#RPGaDAY2015 Day 31 Favourite Non-RPG Thing To Come Out of RPGs

Wow. This is going to take a bit of actual thinking, at which I believe this month has shown I suck.

Okay, I’m going to cheat and say RPG games in computers. It’s no surprise that I love both Fallout: New Vegas and the Borderlands series. These both have the excitement of a shooter like Call of Duty, but inject it with RPG elements – Fallout 3 and Fallout: New Vegas are basically first person RPGs. It’s a cheat because it’s still an RPG, but adding the computer game element to it changes it in my mind.

And the worst? The D&D movie.

#RPGaDAY2015 is the brainchild of game designer Dave Chapman. Basically, each day in August there is a question about RPGs.

Fallout Noir

Those of you who have been around here a while are aware I’m a big fan of the computer games Fallout 3 and Fallout: New Vegas. Fallout 4 has been announced, and already it is providing inspiration. How is that possible, you might ask, given that we know next to nothing about the story? It’s the imagery that has piqued my interest.

One of the initial pics from Fallout 4 had me thinking of F:NV. F:NV is a mix of the post-apocalyptic and western genres. This image made me think that Fallout 4 would also mix genres, specifically post-apocalyptic and noir. Given that I’ve published a sword & sorcery noir, you can imagine how this might have grabbed my interest. So what about post-apocalyptic noir?

The one aspect of noir that I think is important is an urban setting. Post-apocalyptic adventures don’t really need urban centres. In fact, most work without them. Fallout, though, has regular urban areas of different sizes, from towns to cities. These are represented in the computer game by groups of buildings and characters of varying sizes, but all much smaller than the populace they are to denote. New Vegas is actually a pretty small geographic area, but one can imagine that it indicates one of the larger urban areas in shattered North America. Rivet City in Fallout 3 is the same.

With examples like those, and the urban density the image seems to suggest, it is easy to imagine cities with governments and rudimentary law enforcement in this setting. Most of the plots and macguffins of hardboiled detective fiction could be ported into such a world as easy as they could a sword & sorcery one.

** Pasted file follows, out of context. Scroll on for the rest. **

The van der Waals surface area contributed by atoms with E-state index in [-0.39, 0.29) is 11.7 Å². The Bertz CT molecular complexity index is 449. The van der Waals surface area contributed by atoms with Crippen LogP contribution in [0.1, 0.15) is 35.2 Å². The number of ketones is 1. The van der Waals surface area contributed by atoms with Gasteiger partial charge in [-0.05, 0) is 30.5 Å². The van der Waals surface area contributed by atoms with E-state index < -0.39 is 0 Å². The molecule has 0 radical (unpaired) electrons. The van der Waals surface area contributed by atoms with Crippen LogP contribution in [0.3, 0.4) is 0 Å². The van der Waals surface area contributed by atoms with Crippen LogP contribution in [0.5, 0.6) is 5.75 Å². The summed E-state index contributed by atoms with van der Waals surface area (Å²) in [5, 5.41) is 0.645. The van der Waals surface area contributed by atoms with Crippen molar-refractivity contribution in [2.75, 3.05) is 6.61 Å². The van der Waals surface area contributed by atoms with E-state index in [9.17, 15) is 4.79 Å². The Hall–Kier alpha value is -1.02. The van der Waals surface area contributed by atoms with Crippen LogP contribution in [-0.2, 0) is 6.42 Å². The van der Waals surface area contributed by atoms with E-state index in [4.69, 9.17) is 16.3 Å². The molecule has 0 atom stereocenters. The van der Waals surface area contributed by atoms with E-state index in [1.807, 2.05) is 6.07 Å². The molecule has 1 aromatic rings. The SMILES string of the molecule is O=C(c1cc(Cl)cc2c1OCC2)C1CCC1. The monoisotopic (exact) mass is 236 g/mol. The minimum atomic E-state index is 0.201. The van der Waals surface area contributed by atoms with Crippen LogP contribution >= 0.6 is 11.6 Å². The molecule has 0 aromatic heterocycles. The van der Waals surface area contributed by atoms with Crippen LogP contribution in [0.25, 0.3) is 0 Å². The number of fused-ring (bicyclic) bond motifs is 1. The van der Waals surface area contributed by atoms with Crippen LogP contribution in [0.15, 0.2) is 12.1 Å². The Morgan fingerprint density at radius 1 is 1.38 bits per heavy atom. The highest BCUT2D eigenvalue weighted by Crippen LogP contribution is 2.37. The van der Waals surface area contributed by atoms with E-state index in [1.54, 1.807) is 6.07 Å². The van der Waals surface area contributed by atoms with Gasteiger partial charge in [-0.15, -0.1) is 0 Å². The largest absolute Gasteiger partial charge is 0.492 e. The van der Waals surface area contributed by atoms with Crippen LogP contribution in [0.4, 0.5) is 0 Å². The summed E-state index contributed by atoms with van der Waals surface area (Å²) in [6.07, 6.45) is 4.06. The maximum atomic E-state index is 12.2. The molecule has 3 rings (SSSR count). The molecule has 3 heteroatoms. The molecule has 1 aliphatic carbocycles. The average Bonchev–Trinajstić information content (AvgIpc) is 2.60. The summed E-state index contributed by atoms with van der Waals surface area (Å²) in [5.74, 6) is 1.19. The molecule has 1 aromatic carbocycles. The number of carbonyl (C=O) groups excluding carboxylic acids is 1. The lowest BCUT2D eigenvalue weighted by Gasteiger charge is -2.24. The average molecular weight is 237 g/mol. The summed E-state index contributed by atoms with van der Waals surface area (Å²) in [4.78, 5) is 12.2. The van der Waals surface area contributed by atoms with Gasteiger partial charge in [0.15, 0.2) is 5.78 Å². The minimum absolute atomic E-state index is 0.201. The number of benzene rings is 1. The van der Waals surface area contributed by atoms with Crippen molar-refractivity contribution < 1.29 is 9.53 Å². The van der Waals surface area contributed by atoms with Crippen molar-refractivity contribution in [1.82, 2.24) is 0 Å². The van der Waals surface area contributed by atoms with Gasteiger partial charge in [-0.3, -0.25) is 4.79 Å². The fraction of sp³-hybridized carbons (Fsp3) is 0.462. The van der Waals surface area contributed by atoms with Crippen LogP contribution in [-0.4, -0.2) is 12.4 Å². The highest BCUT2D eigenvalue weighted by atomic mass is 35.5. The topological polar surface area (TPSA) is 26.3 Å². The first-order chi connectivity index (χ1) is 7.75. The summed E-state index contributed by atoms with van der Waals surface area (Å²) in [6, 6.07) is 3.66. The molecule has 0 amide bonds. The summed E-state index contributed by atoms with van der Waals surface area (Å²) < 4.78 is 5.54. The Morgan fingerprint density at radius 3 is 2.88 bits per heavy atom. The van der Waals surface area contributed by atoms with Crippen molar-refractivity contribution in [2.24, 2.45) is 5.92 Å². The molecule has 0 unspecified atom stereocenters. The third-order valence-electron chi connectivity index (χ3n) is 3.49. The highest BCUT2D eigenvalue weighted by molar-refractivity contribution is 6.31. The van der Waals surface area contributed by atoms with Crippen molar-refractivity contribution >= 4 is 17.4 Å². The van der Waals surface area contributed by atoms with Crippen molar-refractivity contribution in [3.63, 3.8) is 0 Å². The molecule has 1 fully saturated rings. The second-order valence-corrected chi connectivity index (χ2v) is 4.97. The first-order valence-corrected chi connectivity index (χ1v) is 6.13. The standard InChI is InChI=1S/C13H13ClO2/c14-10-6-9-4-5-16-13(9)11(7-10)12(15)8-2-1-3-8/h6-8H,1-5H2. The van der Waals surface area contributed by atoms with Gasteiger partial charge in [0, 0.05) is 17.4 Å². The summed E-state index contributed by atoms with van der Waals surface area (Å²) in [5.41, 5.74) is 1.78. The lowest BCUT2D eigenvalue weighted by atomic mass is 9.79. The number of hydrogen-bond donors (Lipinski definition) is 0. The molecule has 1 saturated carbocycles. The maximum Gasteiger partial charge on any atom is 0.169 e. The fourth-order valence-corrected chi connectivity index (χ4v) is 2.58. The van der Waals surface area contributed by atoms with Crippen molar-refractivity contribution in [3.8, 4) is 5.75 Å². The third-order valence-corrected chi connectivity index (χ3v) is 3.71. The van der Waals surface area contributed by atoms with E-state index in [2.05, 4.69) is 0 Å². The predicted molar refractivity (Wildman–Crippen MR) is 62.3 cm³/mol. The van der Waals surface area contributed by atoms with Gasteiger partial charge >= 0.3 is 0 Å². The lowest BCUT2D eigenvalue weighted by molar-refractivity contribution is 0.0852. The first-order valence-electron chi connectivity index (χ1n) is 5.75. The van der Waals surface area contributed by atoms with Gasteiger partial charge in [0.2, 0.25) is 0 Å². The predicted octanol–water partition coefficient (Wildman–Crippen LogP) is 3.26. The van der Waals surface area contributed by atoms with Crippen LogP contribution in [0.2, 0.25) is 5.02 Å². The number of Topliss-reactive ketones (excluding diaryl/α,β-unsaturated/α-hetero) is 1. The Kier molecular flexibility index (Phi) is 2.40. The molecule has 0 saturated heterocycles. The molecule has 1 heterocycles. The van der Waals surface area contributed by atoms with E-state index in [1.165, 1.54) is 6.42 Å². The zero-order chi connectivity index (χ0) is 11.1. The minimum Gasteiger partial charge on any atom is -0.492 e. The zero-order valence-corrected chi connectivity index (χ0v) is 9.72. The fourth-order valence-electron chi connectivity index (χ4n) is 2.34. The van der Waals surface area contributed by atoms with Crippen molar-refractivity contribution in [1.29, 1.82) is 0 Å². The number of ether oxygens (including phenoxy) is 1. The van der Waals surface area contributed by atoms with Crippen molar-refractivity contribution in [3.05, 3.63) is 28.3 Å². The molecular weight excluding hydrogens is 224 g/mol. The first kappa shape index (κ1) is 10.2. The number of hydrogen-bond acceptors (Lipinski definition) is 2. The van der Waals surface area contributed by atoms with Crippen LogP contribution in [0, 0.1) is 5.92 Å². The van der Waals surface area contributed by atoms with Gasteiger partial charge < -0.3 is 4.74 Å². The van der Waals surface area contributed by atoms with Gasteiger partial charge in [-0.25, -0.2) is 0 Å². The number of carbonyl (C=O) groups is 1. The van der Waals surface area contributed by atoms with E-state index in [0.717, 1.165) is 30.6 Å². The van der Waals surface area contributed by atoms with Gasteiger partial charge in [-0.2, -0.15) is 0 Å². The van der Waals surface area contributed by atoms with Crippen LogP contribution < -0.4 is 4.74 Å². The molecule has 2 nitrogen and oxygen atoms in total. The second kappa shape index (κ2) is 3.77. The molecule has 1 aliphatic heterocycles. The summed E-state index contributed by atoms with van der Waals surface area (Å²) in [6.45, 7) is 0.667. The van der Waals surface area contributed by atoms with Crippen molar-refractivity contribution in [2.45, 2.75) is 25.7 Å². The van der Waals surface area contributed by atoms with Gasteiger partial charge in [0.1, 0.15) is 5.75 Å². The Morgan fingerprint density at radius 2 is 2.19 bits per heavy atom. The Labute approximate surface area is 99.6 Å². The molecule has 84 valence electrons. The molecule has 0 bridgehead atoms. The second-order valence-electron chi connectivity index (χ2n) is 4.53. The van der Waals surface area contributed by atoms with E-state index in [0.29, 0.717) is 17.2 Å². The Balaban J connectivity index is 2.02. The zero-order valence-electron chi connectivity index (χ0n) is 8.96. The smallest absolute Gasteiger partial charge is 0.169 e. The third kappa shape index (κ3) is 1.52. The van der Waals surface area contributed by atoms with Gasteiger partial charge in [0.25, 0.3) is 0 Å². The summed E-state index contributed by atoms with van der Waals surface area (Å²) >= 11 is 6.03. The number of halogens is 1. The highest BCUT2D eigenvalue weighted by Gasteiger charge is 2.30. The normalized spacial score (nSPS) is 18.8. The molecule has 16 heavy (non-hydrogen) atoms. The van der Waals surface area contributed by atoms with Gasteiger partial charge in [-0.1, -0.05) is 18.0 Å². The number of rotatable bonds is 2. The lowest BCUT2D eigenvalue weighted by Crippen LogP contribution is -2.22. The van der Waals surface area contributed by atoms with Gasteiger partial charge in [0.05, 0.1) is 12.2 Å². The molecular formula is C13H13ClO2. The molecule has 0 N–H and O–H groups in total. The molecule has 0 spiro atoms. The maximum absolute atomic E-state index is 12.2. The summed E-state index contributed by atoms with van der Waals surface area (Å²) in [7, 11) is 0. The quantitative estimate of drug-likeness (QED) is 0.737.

You could easily take your standard travelling group of troubleshooters that are regularly getting into messes as they move between points of light in the wasteland and bolt that onto hardboiled plots. Imagine something like Raymond Chandler’s the High Window, in which the characters are hired to find a treasure their employer believes was stolen by an estranged daughter-in-law. This could totally work, and work well, in New Vegas or Rivet City. Instead of a rare coin, it could be a piece of technology – though this would make a couple of the twists in the story a little bit difficult.

There’s also something like the Dashiell Hammett novel the Thin Man, in which Nick and Nora Charles investigate a dead body and get involved in a pretty messed up family. The key points of the mystery and the family would work just as well in a post-apocalyptic setting.

Just take a look at that picture and try to figure out the story behind it. I’m pretty sure it includes corrupt officials, femme fatales/homme horribles, criminals, and snappy dialogue.

You can find out more about the Fallout series here.

You can find Sword Noir: A Role-Playing Game of Hardboiled Sword & Sorcery at Amazon and DriveThru RPG.

You can find out more about the High Window here.

You can find out more about the Thin Man here.